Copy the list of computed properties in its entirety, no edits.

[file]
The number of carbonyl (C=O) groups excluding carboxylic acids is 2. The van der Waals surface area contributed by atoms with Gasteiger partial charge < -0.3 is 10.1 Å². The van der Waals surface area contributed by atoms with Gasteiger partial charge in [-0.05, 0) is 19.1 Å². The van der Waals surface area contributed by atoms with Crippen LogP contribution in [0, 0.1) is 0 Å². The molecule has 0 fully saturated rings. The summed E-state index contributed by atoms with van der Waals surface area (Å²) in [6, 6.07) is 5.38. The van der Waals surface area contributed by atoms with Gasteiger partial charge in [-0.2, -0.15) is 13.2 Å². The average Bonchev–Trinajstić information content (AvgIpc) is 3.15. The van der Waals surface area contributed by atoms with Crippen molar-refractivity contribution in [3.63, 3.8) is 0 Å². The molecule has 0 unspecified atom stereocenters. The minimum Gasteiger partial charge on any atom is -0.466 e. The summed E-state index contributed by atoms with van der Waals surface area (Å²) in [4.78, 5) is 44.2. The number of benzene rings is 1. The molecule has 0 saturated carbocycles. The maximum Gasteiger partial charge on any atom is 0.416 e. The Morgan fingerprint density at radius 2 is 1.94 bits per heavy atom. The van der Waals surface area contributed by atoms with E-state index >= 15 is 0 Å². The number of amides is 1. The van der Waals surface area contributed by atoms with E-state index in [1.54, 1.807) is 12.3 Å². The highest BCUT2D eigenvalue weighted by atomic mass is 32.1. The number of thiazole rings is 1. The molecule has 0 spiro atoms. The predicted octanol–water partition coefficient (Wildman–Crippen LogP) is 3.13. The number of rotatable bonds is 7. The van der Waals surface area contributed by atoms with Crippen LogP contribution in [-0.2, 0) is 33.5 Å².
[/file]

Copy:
The number of carbonyl (C=O) groups excluding carboxylic acids is 2. The van der Waals surface area contributed by atoms with Gasteiger partial charge < -0.3 is 10.1 Å². The van der Waals surface area contributed by atoms with Gasteiger partial charge in [-0.05, 0) is 19.1 Å². The van der Waals surface area contributed by atoms with Crippen LogP contribution in [0, 0.1) is 0 Å². The molecule has 0 fully saturated rings. The summed E-state index contributed by atoms with van der Waals surface area (Å²) in [6, 6.07) is 5.38. The van der Waals surface area contributed by atoms with Gasteiger partial charge in [-0.2, -0.15) is 13.2 Å². The average Bonchev–Trinajstić information content (AvgIpc) is 3.15. The van der Waals surface area contributed by atoms with Crippen molar-refractivity contribution in [3.63, 3.8) is 0 Å². The molecule has 0 unspecified atom stereocenters. The minimum Gasteiger partial charge on any atom is -0.466 e. The summed E-state index contributed by atoms with van der Waals surface area (Å²) in [4.78, 5) is 44.2. The number of benzene rings is 1. The molecule has 0 saturated carbocycles. The maximum Gasteiger partial charge on any atom is 0.416 e. The Morgan fingerprint density at radius 2 is 1.94 bits per heavy atom. The van der Waals surface area contributed by atoms with E-state index >= 15 is 0 Å². The number of amides is 1. The van der Waals surface area contributed by atoms with E-state index in [1.54, 1.807) is 12.3 Å². The highest BCUT2D eigenvalue weighted by atomic mass is 32.1. The number of thiazole rings is 1. The molecule has 0 spiro atoms. The predicted octanol–water partition coefficient (Wildman–Crippen LogP) is 3.13. The number of rotatable bonds is 7. The van der Waals surface area contributed by atoms with Crippen LogP contribution in [-0.2, 0) is 33.5 Å².